My Best Films of 2012

film reel

2012 has seen a fine mixture of movies both in the commercial and less mainstream markets. There have been many big blockbusters and many underrated gems with potential for inclusion in my final ten choices for the best of the year. In fact, the selection has been harder than ever, and I was tempted to expand the list to a top fifteen or even twenty.

Still, in the end I stuck with ten. Here then are the choices, in order of merit to cause more arguments, as well as a few near misses. I would also like to throw in a caveat here that I have yet to see Amour and Jack Reacher, so it is possible I may add a postscript to this list once I have indicating whether they would have made the cut or not.

Honourable mentions that narrowly missed out: Frankenweenie, Berberian Sound Studio, Skyfall, Moonrise Kingdom, The Muppets, The Woman in Black, The Grey, Once upon a time in Anatolia, The Raid.

10. Avengers AssembleThank goodness Joss Whedon didn’t try to make this superhero epic “dark”. It was exactly what it needed to be: Thor, Captain America, Hulk, Iron Man et al fight each other and then they fight the baddies (whilst trading quips). Big, colourful and massively entertaining.

9. Argo – This recently declassified true story about the CIA smuggling Americans out of Iran during the 1979 revolution by having them pose as a Hollywood production has good performances and nail-chewing suspense. I wouldn’t be surprised if Oscar nominations follow. Ben Affleck’s best film to date as director.

8. The Master – Superb performances by Joaquin Phoenix, Phillip Seymour Hoffman and Amy Adams drive Paul Thomas Anderson’s tale of an emotionally disturbed World War II veteran seeking solace in a Scientology-esque cult. By turns chilling, thought-provoking, surreal, and achingly sad – although definitely not for all audiences.

7. The Imposter – The best documentary and the best thriller of the year. A truly jaw-dropping examination of a true-life incident whose twists and turns frankly evoke film noir levels of deception. Astonishing, riveting and very thought-provoking.

6. Looper – Like all time travel films this is utter nonsense. But it’s very well-directed, well-acted nonsense which ultimately engages the emotions by asking difficult questions about what causes someone to turn evil. It may well be destined for sci-fi classic status.

5. The Artist – This was released in London on the 30th of December so technically that makes it a 2011 release in this country, but I’m going to ignore that for the purposes of this list as it wasn’t released anywhere else until mid-January. Anyway, this Oscar winning silent monochrome gem was a tragi-comic delight with first rate performances and a huge feel-good factor. Tremendous stuff.

4. Life of Pi – Ang Lee’s take on Yann Martel’s bestselling novel proved every bit as exciting, cathartic and moving as the book. Yes, this survival at sea adventure is spiritually dubious (to say the least), but in spite of that I continue to find this story incredibly faith-affirming, and it is refreshing that it takes the subject of God so seriously.

3. A Royal Affair – A brilliant, multi-layered Danish historical drama which combines a notorious doomed love story with fascinating insights into censorship, corruption and the abuse of power. Compelling and ironic parallels can also be drawn with much of what is happening in the present day EU, but if that doesn’t interest you this has passion and tragedy to spare with terrific performances and great direction. If you missed this I strongly urge you to check it out.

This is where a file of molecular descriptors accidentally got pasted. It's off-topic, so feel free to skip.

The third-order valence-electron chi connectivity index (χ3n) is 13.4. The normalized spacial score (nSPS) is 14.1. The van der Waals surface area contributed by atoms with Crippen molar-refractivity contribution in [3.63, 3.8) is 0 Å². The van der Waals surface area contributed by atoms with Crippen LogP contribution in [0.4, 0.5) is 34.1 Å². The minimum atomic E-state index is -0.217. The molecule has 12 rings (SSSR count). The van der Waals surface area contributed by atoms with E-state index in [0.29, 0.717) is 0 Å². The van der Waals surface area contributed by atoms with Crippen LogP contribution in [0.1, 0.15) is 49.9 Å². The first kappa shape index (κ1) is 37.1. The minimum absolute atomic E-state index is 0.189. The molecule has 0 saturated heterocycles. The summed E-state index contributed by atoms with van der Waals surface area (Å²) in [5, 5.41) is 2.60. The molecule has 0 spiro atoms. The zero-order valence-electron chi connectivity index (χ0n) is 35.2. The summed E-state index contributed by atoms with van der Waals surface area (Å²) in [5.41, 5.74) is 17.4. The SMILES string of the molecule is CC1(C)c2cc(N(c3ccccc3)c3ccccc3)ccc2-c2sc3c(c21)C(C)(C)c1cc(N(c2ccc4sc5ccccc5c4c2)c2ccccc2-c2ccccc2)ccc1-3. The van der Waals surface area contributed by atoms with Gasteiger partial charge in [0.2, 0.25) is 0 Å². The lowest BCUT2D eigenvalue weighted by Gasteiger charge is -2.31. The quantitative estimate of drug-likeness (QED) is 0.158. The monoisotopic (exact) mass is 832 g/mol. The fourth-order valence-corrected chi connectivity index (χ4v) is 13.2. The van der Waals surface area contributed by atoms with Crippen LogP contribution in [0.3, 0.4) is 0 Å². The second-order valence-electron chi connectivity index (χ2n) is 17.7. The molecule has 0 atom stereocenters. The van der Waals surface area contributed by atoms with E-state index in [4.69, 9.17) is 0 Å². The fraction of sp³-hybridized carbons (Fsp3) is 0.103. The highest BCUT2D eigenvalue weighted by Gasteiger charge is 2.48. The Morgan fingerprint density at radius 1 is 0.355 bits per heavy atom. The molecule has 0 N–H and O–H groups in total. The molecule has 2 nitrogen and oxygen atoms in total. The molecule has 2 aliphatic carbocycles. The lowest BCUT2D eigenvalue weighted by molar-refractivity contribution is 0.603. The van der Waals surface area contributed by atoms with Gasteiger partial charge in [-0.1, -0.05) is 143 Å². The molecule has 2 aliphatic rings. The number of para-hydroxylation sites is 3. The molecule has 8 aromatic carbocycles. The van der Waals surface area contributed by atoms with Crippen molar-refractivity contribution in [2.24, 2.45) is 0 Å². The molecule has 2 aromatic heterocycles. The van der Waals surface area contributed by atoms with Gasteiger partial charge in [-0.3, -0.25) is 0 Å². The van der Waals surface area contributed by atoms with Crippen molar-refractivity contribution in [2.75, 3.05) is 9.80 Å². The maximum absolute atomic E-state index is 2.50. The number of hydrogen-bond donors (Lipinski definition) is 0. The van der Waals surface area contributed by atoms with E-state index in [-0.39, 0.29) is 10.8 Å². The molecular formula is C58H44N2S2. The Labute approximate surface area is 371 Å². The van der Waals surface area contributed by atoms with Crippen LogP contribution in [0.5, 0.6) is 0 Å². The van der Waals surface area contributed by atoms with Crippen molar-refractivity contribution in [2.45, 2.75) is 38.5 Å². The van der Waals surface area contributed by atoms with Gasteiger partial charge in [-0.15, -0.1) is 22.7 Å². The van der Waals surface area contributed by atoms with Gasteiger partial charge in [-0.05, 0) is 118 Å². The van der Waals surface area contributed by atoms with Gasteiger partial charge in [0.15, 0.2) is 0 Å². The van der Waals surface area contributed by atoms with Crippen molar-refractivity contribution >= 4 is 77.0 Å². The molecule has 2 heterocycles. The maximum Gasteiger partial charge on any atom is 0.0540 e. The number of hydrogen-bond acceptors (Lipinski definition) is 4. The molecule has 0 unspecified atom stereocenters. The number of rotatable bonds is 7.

2. The Dark Knight Rises – The final chapter in Christopher Nolan’s Batman trilogy is an absolute triumph that delivers in spades. Not only does it contain fantastic action sequences and emotionally thrilling finales for its characters, but it’s also a brilliant condemnation of mob mentality, with not so subtle allusions to the Occupy movement. Additionally, on a spiritual level this is top flight stuff – packed with positive messages about loyalty, courage, freedom, sacrifice, forgiveness and redemption that are woven seamlessly into the film’s riveting narrative.

1. The Hobbit: An Unexpected Journey – My lifelong addiction to all things Middle-Earth is a hard hobbit to break, so this film claims the number one spot.The Dark Knight Rises gave it a serious run for its money, but for me An Unexpected Journey clinches it by a nose. Peter Jackson’s return to Middle-Earth did not disappoint, contrary to what some critics have said – and after a second viewing I don’t even think it’s too long. There is so much magnificent, soaring material here that I defy anyone to come away feeling short-changed. The performances, direction, visual effects and so on are every bit as good here as they were in The Lord of the Rings trilogy. Best way to see it? 24 frames per second, in 2D – but compromise on the D if it means a significantly bigger screen.

Plenty to look forward to in the New Year, with Quentin Tarantino’s Django Unchained and Steven Spielberg’s Lincoln released in January. The long awaited screen version of stage musical Les Miserables also arrives soon, as well as Baz Luhrmann’s equally long-awaited take on The Great Gatsby. Also the epic adaptation of Cloud Atlas, with all it’s profundity/pretentiousness (depending on your point of view), lands in the UK sometime in February. Later there are potentially big blockbusters in the shape of Star Trek: Into Darkness, Iron Man 3, Man of Steel and Pacific Rim (a film I am really, really, really excited about). And next December we’ll be enjoying the second installment of The Hobbit. But for now it only remains for me to wish you all a Merry Christmas.

Simon Dillon, December 2012.

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